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- 11/20/17--22:56: _39-year-old father ...
- 09/23/17--12:39: _You know you have a...
- 10/26/17--18:39: _Netflix Suggestions...
- 11/21/17--09:22: _Would You Want This...
- 11/09/17--11:33: _God fearing Man of ...
- 07/17/17--15:03: _OJ Simpson’s parole...
- 12/18/14--16:57: _IC Stop Making Excu...
- 03/26/17--15:47: _Live like no one el...
- 10/13/17--20:46: _Body bag thread
- 11/21/17--06:37: _My mother spent her...
- 11/21/17--02:54: _Does a straw have o...
- 11/15/17--21:52: _93-yr old Zimbabwea...
- 11/21/17--11:20: _JAY-Z: “At this ver...
- 11/21/17--16:50: _Ray Allen getting c...
- 11/21/17--17:31: _Colorado Pimp Gets ...
- 10/18/17--05:54: _"He Knew What He Si...
- 08/03/17--13:45: _Mueller Impanels Gr...
- 11/22/17--08:07: _Brooklyn College Te...
- 11/22/17--05:22: _Trump Supporters Ar...
- 11/22/17--10:06: _Three years ago tod...
- 09/23/17--12:39: You know you have a subpar job when...
- 10/26/17--18:39: Netflix Suggestions??????
- 11/21/17--09:22: Would You Want This At Your Funeral?
- 07/17/17--15:03: OJ Simpson’s parole hearing will air live on ESPN
- 12/18/14--16:57: IC Stop Making Excuses and Let's Get Healthy Thread
- 03/26/17--15:47: Live like no one else: The Dave Ramsey Show appreciation thread
- 10/13/17--20:46: Body bag thread
- 11/21/17--02:54: Does a straw have one hole, or two holes?
- 11/21/17--16:50: Ray Allen getting catfished out here
- 11/21/17--17:31: Colorado Pimp Gets 472 Year Sentence - Longest in US History
- 10/18/17--05:54: "He Knew What He Signed Up For"
The story I’m about to tell you is beyond some of our understanding. The female in the story I’m not sure whether to call her a victim or a participant, however due to her age we will just call her a victim, because this happened when the girl was almost 17-years-old. But the grooming started when she was much younger. For that reason, her name will not be mentioned in this story.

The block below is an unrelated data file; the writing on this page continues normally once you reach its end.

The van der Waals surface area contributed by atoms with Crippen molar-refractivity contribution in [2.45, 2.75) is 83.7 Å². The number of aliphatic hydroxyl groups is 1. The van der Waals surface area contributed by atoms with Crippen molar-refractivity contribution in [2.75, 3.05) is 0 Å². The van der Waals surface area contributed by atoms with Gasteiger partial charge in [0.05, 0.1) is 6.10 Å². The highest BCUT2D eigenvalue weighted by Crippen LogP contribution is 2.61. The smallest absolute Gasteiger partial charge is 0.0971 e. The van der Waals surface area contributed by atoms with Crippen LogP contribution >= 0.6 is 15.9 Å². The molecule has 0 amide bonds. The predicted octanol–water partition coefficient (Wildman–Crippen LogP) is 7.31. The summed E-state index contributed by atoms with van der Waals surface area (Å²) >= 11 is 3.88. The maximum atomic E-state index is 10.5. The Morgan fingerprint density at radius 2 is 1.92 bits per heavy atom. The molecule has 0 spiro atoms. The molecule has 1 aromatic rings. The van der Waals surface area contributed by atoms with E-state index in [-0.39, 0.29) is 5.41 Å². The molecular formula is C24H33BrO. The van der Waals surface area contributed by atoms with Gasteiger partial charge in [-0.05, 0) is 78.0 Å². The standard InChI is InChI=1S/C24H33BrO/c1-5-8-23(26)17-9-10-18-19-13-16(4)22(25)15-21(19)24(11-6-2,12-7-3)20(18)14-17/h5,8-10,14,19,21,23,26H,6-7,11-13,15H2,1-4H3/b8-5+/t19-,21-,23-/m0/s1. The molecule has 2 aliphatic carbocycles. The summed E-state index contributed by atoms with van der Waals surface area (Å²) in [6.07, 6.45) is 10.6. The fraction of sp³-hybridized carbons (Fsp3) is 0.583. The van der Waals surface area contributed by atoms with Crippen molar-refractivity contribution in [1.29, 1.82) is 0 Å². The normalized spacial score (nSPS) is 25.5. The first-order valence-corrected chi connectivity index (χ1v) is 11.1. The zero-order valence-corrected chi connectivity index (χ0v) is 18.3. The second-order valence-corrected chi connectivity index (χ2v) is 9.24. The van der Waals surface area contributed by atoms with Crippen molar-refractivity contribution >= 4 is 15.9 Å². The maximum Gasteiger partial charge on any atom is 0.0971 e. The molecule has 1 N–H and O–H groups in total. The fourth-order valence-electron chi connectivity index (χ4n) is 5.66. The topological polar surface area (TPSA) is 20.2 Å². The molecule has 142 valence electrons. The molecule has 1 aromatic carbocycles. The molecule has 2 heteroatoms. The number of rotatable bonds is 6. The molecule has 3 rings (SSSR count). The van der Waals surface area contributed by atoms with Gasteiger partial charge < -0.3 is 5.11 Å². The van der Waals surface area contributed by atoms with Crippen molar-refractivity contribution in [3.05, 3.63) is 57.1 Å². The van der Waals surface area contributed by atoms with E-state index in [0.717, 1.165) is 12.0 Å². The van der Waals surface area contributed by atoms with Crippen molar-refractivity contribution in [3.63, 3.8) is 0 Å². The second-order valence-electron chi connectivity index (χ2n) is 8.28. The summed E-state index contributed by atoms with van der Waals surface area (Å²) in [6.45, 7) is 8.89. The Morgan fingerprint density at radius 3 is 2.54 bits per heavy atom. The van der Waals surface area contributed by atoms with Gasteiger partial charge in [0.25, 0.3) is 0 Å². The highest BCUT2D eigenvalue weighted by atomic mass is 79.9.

Currently there are no media stories, KissyDenise.com is posting the first site to report on this Florida incest case.
Kissimmee, Florida – A father went to prison and developed a relationship with his daughter. The daughter would write her father, post on his Facebook page, and visit him.
39-year-old Willie Edward Griffin has spent a big part of his life, in and out of the American prison system. He’s been arrested on various charges including, cocaine possession with intent to manufacture and deliver, assault with a deadly weapon, possession of marijuana with intent to deliver, homicide and manslaughter by negligence.
Griffin is a real life thug. So much of a thug that he has “Killer Thug” tatted on his back. His arrest records goes back to at least 1999, from my short research. (It could be longer)
On September 18, 2000, a woman named Donna, gave birth to a baby girl. The baby girl’s father is Willie Griffin. While incarcerated Griffin managed to develop a close relationship with his daughter.
The baby mama or her guardian would foster this relationship by allowing the daughter to visit her father in prison. We don’t know the exact person due to the girl saying she was adopted.
Photographs of the father and daughter would be taken.
Although in and out of prison, Griffin grew very close to his daughter. We now know he grew a little too close, as their relationship read more like a woman waiting for her man to come home from prison.
We can see their relationship playing out due to Griffin somehow having access to the internet, while inside. The two used Griffin’s Facebook page to communicate while he was locked up.
On January 17, 2012 Willie Griffin appeared to speak about loving a woman and noted that the woman would always love him.
That woman turned out to actually be his 12-year-old daughter. As she responded in the comments saying it’s hard to live with him, her father.
-The employees outlast the managers.
-You haven't even been working there that long but you notice that there are almost none of the same people there from when you first started.
Don't have time to binge watch as much no more but what's some good shits to watch on there
WaPo: Woman Accuses Roy Moore Of Sexual Encounter When She Was 14
An Alabama woman accused the state’s Republican Senate nominee Roy Moore of initiating a sexual encounter with her when she was 14 years old and he was 32, the Washington Post reported on Thursday.
Leigh Corfman told the Washington Post that Moore asked her for her phone number in 1979, when she was 14 years old, as she sat outside a courtroom while her mother was inside for a hearing.
Days later, Corfman said, Moore drove her to his home, complimented her appearance, and kissed her. During a second visit to Moore’s home, Corfman told the Washington Post, Moore removed his and her clothes, touched her over her underwear, and guided her hand to do the same over his “tight white” undergarments.